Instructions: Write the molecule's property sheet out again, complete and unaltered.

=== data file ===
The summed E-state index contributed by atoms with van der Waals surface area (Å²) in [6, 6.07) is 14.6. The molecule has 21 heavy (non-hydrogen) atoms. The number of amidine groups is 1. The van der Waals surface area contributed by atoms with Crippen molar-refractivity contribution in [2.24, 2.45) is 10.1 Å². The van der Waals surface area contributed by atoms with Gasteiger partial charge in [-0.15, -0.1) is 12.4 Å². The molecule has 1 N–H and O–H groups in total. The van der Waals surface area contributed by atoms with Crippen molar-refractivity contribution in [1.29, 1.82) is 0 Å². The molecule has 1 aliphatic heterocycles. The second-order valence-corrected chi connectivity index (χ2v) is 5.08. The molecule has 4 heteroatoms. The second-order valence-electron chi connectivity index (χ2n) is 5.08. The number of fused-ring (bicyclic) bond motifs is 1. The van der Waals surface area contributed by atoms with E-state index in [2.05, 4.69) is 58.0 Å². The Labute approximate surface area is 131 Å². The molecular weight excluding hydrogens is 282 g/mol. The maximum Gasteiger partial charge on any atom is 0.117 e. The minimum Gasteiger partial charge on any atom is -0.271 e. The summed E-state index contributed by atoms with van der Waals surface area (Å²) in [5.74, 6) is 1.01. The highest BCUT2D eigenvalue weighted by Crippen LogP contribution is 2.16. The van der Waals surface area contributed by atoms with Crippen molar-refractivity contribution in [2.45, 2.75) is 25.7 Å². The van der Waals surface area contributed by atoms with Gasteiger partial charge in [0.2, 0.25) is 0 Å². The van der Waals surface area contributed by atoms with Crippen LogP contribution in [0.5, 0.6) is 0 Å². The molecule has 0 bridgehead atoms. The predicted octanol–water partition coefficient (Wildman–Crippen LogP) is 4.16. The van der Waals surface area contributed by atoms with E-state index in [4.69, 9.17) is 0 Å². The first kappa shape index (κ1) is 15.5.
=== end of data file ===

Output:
The summed E-state index contributed by atoms with van der Waals surface area (Å²) in [6, 6.07) is 14.6. The molecule has 21 heavy (non-hydrogen) atoms. The number of amidine groups is 1. The van der Waals surface area contributed by atoms with Crippen molar-refractivity contribution in [2.24, 2.45) is 10.1 Å². The van der Waals surface area contributed by atoms with Gasteiger partial charge in [-0.15, -0.1) is 12.4 Å². The molecule has 1 N–H and O–H groups in total. The van der Waals surface area contributed by atoms with Crippen molar-refractivity contribution in [1.29, 1.82) is 0 Å². The molecule has 1 aliphatic heterocycles. The second-order valence-corrected chi connectivity index (χ2v) is 5.08. The molecule has 4 heteroatoms. The second-order valence-electron chi connectivity index (χ2n) is 5.08. The number of fused-ring (bicyclic) bond motifs is 1. The van der Waals surface area contributed by atoms with E-state index in [2.05, 4.69) is 58.0 Å². The Labute approximate surface area is 131 Å². The molecular weight excluding hydrogens is 282 g/mol. The maximum Gasteiger partial charge on any atom is 0.117 e. The minimum Gasteiger partial charge on any atom is -0.271 e. The summed E-state index contributed by atoms with van der Waals surface area (Å²) in [5.74, 6) is 1.01. The highest BCUT2D eigenvalue weighted by Crippen LogP contribution is 2.16. The van der Waals surface area contributed by atoms with Crippen molar-refractivity contribution in [2.45, 2.75) is 25.7 Å². The van der Waals surface area contributed by atoms with Gasteiger partial charge in [0.2, 0.25) is 0 Å². The van der Waals surface area contributed by atoms with Crippen LogP contribution in [0.5, 0.6) is 0 Å². The molecule has 0 bridgehead atoms. The predicted octanol–water partition coefficient (Wildman–Crippen LogP) is 4.16. The van der Waals surface area contributed by atoms with E-state index in [4.69, 9.17) is 0 Å². The first kappa shape index (κ1) is 15.5.